The authors concluded that the use of small intestine submucosa mesh (Surgisis) in contaminated or potentially contaminated fields is a safe and feasible alternative to hernia repair with minimal recurrence rate and satisfactory results in long-term follow-up.

What happens to synthetic mesh after it is inserted into the body?

M. Fabian, B. Ramshaw MD

Search terms: Mesh explant (0/25), materials characterization of hernia mesh (2/6), hernia mesh explant (0/9), hernia mesh interaction (0/13), hernia mesh analysis (0/39).

The search was performed in October 2011, and a total of two unique publications were returned from this search. Both were clinical studies. A secondary search revealed an additional 10 publications pertinent to this topic. Additional information on this topic was searched for on UpToDate.


Level 4

It appears that permanent synthetic (plastic) mesh used for hernia repair is not inert when placed in the patient’s body

Level 4

This biologic interaction is complex and the effects can be quite variable


Grade D

Because there is no way to predict the biologic interaction of each patient to each available hernia mesh, the patient should be informed of potential interactions and complications. The complexity and variability of the biologic interaction would also argue against the standardization of mesh within a hospital or outpatient surgery center, allowing surgeons and patients to have options between a variety of mesh choices


Hernia repair is one of the most common surgical procedures currently performed. There are over 1 million hernias repaired in the United States alone each year, and of these, over 150,000 are for incisional hernias. The vast majority of hernias are repaired with a permanent synthetic (plastic) mesh material. We are now only beginning to realize the changes that occur to the mesh and the body after placing mesh into a dynamic biologic organism [32]. The potential advantages of synthetic mesh are that mesh is accessible (easy to manufacture and maintain), consistent (materials are reproducible), durable, and cost-effective (less expensive than biological materials).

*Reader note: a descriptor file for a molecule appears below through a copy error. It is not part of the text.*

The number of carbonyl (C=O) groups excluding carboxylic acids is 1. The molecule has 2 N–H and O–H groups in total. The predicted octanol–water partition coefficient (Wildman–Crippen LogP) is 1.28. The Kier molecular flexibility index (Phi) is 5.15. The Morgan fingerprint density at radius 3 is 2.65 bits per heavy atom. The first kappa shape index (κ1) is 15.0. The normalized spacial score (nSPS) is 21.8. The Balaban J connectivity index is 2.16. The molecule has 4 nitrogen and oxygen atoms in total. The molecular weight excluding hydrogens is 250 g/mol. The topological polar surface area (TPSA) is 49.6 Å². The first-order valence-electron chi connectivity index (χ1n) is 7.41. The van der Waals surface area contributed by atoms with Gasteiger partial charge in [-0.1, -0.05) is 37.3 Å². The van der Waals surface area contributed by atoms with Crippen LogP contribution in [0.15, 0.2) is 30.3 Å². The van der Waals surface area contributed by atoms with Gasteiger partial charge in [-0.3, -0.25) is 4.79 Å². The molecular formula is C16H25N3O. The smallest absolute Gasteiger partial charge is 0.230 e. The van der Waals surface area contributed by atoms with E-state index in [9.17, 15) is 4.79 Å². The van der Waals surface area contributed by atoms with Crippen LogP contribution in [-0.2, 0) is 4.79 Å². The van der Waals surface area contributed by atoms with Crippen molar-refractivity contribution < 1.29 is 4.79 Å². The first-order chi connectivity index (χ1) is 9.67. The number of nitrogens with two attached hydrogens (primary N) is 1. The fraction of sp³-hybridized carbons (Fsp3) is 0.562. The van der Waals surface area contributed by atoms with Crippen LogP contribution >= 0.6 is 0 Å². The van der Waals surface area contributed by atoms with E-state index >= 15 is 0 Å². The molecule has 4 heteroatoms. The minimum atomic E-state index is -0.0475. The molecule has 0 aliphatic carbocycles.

The first synthetic mesh was placed by Aquaviva in Marseille, France, in 1944, and then reported widely by Dr. Francis Usher [33, 34] in 1958. For over four decades, it was assumed that the mesh material remained inert after placement in the body. This analysis of current evidence will challenge that belief. Until recently, heavy-weight PP was by far the most commonly utilized mesh material. There are now a variety of PP-based meshes with varying densities and pore sizes as well as many meshes produced from other types of polymers. It should be noted that despite synthetic mesh reactions in the body based on current mesh explant analysis, most patients who have had mesh hernia repair have not developed mesh-related complications.


In the late 1990s and continuing into the last decade, mesh that had been explanted for a variety of reasons was studied by a number of techniques. Histological, scanning electron microscopic, and chemical analyses, infrared spectroscopy, differential scanning calorimetry, thermogravimetric analysis, and compliance testing have all been used to test and examine synthetic mesh, mostly from prior abdominal wall hernia repair, but also after pelvic floor reinforcement [35].

The meshes have been found to undergo changes as a result of the body’s defense against foreign objects, as well as complex changes due to a chemical attack on the polymer structure [36]. There have also been many complications related to mesh hernia repair, and the result of this mesh–body interaction may be a contributing factor to these complications. Complications related to mesh interaction with the body include recurrence due to mesh contraction and/or migration, mesh erosion into viscera and/or through skin, chronic pain, functional issues resulting from lack of mesh compliance, acute and delayed mesh infection, acute and chronic inflammatory reactions including chronic active seroma, and rare systemic symptoms, such as flulike symptoms, potentially related to synthetic mesh. The variety of methods used to study mesh after explantation from the body are now presented.


At the cellular level, the body will attempt to wall off, digest, or expel the foreign material. Cellular immunity is critical for survival, yet it creates problems in some (but not all) hernia patients. PP seems to have the greatest inflammatory reaction of the synthetic meshes, but this appears to decrease over time [37].

Neutrophils, lymphocytes, macrophages, and foreign-body giant cells are stimulated upon injury (surgery) and implantation of mesh material. These cells release enzymes and oxidants to degrade the foreign body—in this case, the mesh [38]. Study of mesh has shown oxidative breakdown in addition to encasement with inflammatory cells. Lymphocytes and foreign-body giant cells are present, and these can bathe the mesh in a continuous environment of oxidants while progressively encasing the mesh in a fibrous scar that can become increasingly rigid. This may be a contributing factor to chronic, and in some cases debilitating, pain [39].